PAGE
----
PMCID: PMC1567098  PMID: 8033861
5.  Plutonium from Above-Ground Nuclear Tests in Milk Teeth: Investigation of Placental Transfer in Children Born between 1951 and 1995 in Switzerland 
Environmental Health Perspectives  2008;116(12):1731-1734.
Occupational risks, the present nuclear threat, and the potential danger associated with nuclear power have raised concerns regarding the metabolism of plutonium in pregnant women.
We measured plutonium levels in the milk teeth of children born between 1951 and 1995 to assess the potential risk that plutonium incorporated by pregnant women might pose to the radiosensitive tissues of the fetus through placenta transfer.
We used milk teeth, whose enamel is formed during pregnancy, to investigate the transfer of plutonium from the mother’s blood plasma to the fetus. We measured plutonium using sensitive sector field inductively coupled plasma mass spectrometry techniques. We compared our results with those of a previous study on strontium-90 (90Sr) released into the atmosphere after nuclear bomb tests.
Results show that plutonium activity peaks in the milk teeth of children born about 10 years before the highest recorded levels of plutonium fallout. By contrast, 90Sr, which is known to cross the placenta barrier, manifests differently in milk teeth, in accordance with 90Sr fallout deposition as a function of time.
These findings demonstrate that plutonium found in milk teeth is caused by fallout that was inhaled around the time the milk teeth were shed and not from any accumulation during pregnancy through placenta transfer. Thus, plutonium may not represent a radiologic risk for the radiosensitive tissues of the fetus.
PMCID: PMC2599771  PMID: 19079728
fetus exposure; milk teeth; nuclear bomb test fallout; placenta transfer; plutonium; plutonium metabolism
7.  Plutonium(IV) Reduction by the Metal-Reducing Bacteria Geobacter metallireducens GS15 and Shewanella oneidensis MR1▿  
Applied and Environmental Microbiology  2007;73(18):5897-5903.
The bacterial reduction of actinides has been suggested as a possible remedial strategy for actinide-contaminated environments, and the bacterial reduction of Pu(VI/V) has the potential to produce highly insoluble Pu(IV) solid phases. However, the behavior of plutonium with regard to bacterial reduction is more complex than for other actinides because it is possible for Pu(IV) to be further reduced to Pu(III), which is relatively more soluble than Pu(IV). This work investigates the ability of the metal-reducing bacteria Geobacter metallireducens GS15 and Shewanella oneidensis MR1 to enzymatically reduce freshly precipitated amorphous Pu(IV) (OH)4 [Pu(IV)(OH)4(am)] and soluble Pu(IV)(EDTA). In cell suspensions without added complexing ligands, minor Pu(III) production was observed in cultures containing S. oneidensis, but little or no Pu(III) production was observed in cultures containing G. metallireducens. In the presence of EDTA, most of the Pu(IV)(OH)4(am) present was reduced to Pu(III) and remained soluble in cell suspensions of both S. oneidensis and G. metallireducens. When soluble Pu(IV)(EDTA) was provided as the terminal electron acceptor, cell suspensions of both S. oneidensis and G. metallireducens rapidly reduced Pu(IV)(EDTA) to Pu(III)(EDTA) with nearly complete reduction within 20 to 40 min, depending on the initial concentration. Neither bacterium was able to use Pu(IV) (in any of the forms used) as a terminal electron acceptor to support growth. These results have significant implications for the potential remediation of plutonium and suggest that strongly reducing environments where complexing ligands are present may produce soluble forms of reduced Pu species.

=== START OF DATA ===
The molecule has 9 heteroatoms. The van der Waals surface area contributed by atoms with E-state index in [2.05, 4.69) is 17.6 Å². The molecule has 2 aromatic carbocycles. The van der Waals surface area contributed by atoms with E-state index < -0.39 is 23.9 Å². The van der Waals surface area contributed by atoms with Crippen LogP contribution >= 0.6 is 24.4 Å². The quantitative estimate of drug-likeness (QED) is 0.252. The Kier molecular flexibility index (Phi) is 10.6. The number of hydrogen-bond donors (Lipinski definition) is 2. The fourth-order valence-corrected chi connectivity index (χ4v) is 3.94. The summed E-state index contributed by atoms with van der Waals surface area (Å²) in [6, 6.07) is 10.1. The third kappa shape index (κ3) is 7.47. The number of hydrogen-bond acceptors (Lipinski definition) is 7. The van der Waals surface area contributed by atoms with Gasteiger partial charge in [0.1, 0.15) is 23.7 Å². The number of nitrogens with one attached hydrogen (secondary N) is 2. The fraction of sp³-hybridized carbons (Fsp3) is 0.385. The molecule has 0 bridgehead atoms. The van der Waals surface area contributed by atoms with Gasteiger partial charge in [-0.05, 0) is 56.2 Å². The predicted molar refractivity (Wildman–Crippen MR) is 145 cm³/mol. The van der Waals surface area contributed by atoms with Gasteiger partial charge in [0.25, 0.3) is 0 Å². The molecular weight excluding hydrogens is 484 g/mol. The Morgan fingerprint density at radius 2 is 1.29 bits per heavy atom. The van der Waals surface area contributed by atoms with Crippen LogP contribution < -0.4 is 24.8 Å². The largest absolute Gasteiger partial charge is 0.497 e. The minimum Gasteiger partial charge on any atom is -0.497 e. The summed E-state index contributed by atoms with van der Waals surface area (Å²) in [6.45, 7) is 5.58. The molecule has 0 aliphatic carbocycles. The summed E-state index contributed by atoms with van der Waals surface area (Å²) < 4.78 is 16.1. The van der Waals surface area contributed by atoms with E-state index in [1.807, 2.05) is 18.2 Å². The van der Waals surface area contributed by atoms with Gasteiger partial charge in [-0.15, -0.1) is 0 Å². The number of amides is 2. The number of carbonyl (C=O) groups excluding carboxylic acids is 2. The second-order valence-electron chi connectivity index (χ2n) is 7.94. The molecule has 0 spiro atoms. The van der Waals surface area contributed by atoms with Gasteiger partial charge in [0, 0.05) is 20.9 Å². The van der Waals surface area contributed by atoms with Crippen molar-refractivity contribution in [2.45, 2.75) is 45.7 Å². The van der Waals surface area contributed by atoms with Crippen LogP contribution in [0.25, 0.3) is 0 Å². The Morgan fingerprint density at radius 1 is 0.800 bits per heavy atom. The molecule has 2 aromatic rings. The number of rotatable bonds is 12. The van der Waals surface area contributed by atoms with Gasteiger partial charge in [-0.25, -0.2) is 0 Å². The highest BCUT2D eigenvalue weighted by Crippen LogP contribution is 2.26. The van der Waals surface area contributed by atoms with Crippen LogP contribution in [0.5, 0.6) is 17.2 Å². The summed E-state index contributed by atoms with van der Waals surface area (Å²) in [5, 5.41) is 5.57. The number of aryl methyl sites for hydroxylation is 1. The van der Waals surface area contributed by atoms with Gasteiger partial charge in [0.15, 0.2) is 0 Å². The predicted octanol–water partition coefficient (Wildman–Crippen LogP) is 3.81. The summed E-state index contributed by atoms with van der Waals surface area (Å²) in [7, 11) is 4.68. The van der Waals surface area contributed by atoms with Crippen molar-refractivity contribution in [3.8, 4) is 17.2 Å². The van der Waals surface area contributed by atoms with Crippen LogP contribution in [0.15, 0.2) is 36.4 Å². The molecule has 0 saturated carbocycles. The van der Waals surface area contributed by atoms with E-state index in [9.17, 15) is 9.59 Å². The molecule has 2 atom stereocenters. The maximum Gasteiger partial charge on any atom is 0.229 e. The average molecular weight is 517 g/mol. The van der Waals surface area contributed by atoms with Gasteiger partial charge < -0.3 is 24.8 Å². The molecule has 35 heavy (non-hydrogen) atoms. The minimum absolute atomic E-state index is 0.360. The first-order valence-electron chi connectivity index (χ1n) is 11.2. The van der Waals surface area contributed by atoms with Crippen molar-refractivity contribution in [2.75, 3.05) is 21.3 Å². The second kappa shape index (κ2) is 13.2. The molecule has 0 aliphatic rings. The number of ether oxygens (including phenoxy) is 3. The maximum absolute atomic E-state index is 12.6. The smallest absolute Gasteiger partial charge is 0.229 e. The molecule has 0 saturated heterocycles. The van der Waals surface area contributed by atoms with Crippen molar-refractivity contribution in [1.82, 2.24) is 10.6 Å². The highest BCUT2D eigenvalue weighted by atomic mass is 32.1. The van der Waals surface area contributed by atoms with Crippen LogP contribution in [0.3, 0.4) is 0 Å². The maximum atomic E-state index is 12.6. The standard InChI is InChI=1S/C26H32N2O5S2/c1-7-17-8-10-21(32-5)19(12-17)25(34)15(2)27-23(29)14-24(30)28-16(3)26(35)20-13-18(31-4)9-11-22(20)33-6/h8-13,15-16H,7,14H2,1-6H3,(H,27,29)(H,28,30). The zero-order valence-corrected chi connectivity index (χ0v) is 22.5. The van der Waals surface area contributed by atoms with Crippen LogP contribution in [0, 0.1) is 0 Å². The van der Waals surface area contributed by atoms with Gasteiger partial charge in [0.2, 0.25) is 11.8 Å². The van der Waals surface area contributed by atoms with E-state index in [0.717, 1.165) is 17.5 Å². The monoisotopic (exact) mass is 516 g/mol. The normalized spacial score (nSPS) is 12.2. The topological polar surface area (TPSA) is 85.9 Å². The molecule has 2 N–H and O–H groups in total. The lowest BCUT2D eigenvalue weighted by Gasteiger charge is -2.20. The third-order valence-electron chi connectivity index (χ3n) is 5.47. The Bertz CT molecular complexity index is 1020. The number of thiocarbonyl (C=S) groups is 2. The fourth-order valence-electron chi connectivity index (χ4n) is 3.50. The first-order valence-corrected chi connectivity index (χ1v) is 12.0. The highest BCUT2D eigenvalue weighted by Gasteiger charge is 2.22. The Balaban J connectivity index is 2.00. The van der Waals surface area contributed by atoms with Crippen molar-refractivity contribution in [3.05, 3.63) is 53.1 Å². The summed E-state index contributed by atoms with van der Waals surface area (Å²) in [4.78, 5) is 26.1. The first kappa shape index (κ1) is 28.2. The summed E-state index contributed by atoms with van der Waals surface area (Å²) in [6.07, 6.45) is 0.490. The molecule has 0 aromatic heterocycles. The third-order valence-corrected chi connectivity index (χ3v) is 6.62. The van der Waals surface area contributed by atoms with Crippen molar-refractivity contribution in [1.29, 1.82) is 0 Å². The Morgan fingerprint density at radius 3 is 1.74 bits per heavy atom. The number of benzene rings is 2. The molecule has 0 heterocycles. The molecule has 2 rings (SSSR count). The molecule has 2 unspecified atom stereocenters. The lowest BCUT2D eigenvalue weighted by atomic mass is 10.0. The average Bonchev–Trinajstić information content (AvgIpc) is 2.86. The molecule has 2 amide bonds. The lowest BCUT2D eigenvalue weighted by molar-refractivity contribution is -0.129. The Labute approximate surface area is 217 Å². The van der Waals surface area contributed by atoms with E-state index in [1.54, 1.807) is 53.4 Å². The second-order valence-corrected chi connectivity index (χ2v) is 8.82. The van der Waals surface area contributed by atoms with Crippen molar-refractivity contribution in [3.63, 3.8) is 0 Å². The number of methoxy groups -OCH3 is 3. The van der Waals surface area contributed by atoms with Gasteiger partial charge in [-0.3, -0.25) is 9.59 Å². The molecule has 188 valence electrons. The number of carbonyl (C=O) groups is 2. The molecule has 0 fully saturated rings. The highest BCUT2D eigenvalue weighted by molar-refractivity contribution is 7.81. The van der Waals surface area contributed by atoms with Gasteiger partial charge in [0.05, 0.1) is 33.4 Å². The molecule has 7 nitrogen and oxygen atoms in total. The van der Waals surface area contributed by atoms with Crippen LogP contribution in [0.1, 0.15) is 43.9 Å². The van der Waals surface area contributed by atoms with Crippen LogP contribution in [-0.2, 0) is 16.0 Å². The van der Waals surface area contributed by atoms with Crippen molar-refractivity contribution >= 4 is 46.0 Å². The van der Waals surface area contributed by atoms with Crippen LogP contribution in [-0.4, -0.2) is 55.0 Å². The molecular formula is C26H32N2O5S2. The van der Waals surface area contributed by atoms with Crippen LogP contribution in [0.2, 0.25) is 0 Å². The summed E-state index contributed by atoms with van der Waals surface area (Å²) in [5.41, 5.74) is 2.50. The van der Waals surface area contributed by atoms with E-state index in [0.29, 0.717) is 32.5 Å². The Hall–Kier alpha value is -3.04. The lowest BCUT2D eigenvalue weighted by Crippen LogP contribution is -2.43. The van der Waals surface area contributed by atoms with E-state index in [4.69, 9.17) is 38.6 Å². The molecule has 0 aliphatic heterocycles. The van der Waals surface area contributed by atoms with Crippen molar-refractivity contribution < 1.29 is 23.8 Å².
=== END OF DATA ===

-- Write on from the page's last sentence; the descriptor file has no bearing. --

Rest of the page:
PMCID: PMC2074912  PMID: 17644643
8.  Effects of Plutonium on Soil Microorganisms 
As a first phase in an investigation of the role of the soil microflora in Pu complex formation and solubilization in soil, the effects of Pu concentration, form, and specific activity on microbial types, colony-forming units, and CO2 evolution rate were determined in soils amended with C and N sources to optimize microbial activity. The effects of Pu differed with organism type and incubation time. After 30 days of incubation, aerobic sporeforming and anaerobic bacteria were significantly affected by soil Pu levels as low as 1 μg/g when Pu was added as the hydrolyzable 239Pu(NO3)4 (solubility, <0.1% in soil). Other classes of organisms, except the fungi, were significantly affected at soil Pu levels of 10 μg/g. Fungi were affected only at soil Pu levels of 180 μg/g. Soil CO2 evolution rate and total accumulated CO2 were affected by Pu only at the 180 μg/g level. Because of the possible role of resistant organisms in complex formation, the mechanisms of effects of Pu on the soil fungi were further evaluated. The effect of Pu on soil fungal colony-forming units was a function of Pu solubility in soil and Pu specific activity. When Pu was added in a soluble, complexed form [238Pu2(diethylenetriaminepentaacetate)3], effects occurred at Pu levels of 1 μg/g and persisted for at least 95 days. Toxicity was due primarily to radiation effects rather than to chemical effects, suggesting that, at least in the case of the fungi, formation of Pu complexes would result primarily from ligands associated with normal (in contrast to chemically-induced) biochemical pathways.